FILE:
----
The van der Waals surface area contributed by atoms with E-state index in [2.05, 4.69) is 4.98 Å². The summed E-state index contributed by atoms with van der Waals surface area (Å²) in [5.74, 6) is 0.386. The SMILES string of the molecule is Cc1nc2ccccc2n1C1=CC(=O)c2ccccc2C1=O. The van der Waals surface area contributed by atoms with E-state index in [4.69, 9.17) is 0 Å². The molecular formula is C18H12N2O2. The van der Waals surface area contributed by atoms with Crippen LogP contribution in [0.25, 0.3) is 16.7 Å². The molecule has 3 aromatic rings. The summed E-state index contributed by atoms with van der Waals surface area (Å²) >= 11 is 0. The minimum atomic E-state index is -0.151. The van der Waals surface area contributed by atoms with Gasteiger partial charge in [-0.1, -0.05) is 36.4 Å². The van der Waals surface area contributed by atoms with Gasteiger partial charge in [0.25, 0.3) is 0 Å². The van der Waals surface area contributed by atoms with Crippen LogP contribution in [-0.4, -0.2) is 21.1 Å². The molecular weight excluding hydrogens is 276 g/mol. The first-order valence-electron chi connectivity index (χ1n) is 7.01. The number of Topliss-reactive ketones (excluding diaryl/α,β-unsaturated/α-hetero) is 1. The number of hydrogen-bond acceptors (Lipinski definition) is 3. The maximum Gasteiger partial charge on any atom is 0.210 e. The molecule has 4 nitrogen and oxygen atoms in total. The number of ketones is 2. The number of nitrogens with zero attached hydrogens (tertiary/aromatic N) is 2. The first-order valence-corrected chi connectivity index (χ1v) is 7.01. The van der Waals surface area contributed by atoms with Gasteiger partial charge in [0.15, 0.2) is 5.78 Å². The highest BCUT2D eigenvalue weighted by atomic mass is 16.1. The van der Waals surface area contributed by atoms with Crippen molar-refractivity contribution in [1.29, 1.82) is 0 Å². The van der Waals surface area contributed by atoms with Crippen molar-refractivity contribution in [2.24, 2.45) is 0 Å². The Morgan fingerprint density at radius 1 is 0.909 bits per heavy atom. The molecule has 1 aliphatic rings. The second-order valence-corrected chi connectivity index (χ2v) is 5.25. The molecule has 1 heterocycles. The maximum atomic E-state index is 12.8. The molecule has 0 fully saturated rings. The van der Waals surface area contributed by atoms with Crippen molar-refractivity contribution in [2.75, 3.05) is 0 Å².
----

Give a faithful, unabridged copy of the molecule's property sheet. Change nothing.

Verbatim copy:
The van der Waals surface area contributed by atoms with E-state index in [2.05, 4.69) is 4.98 Å². The summed E-state index contributed by atoms with van der Waals surface area (Å²) in [5.74, 6) is 0.386. The SMILES string of the molecule is Cc1nc2ccccc2n1C1=CC(=O)c2ccccc2C1=O. The van der Waals surface area contributed by atoms with E-state index in [4.69, 9.17) is 0 Å². The molecular formula is C18H12N2O2. The van der Waals surface area contributed by atoms with Crippen LogP contribution in [0.25, 0.3) is 16.7 Å². The molecule has 3 aromatic rings. The summed E-state index contributed by atoms with van der Waals surface area (Å²) >= 11 is 0. The minimum atomic E-state index is -0.151. The van der Waals surface area contributed by atoms with Gasteiger partial charge in [-0.1, -0.05) is 36.4 Å². The van der Waals surface area contributed by atoms with Gasteiger partial charge in [0.25, 0.3) is 0 Å². The van der Waals surface area contributed by atoms with Crippen LogP contribution in [-0.4, -0.2) is 21.1 Å². The molecular weight excluding hydrogens is 276 g/mol. The first-order valence-electron chi connectivity index (χ1n) is 7.01. The number of Topliss-reactive ketones (excluding diaryl/α,β-unsaturated/α-hetero) is 1. The number of hydrogen-bond acceptors (Lipinski definition) is 3. The maximum Gasteiger partial charge on any atom is 0.210 e. The molecule has 4 nitrogen and oxygen atoms in total. The number of ketones is 2. The number of nitrogens with zero attached hydrogens (tertiary/aromatic N) is 2. The first-order valence-corrected chi connectivity index (χ1v) is 7.01. The van der Waals surface area contributed by atoms with Gasteiger partial charge in [0.15, 0.2) is 5.78 Å². The highest BCUT2D eigenvalue weighted by atomic mass is 16.1. The van der Waals surface area contributed by atoms with Crippen molar-refractivity contribution in [1.29, 1.82) is 0 Å². The van der Waals surface area contributed by atoms with Crippen molar-refractivity contribution in [2.24, 2.45) is 0 Å². The Morgan fingerprint density at radius 1 is 0.909 bits per heavy atom. The molecule has 1 aliphatic rings. The second-order valence-corrected chi connectivity index (χ2v) is 5.25. The molecule has 1 heterocycles. The maximum atomic E-state index is 12.8. The molecule has 0 fully saturated rings. The van der Waals surface area contributed by atoms with Crippen molar-refractivity contribution in [2.75, 3.05) is 0 Å².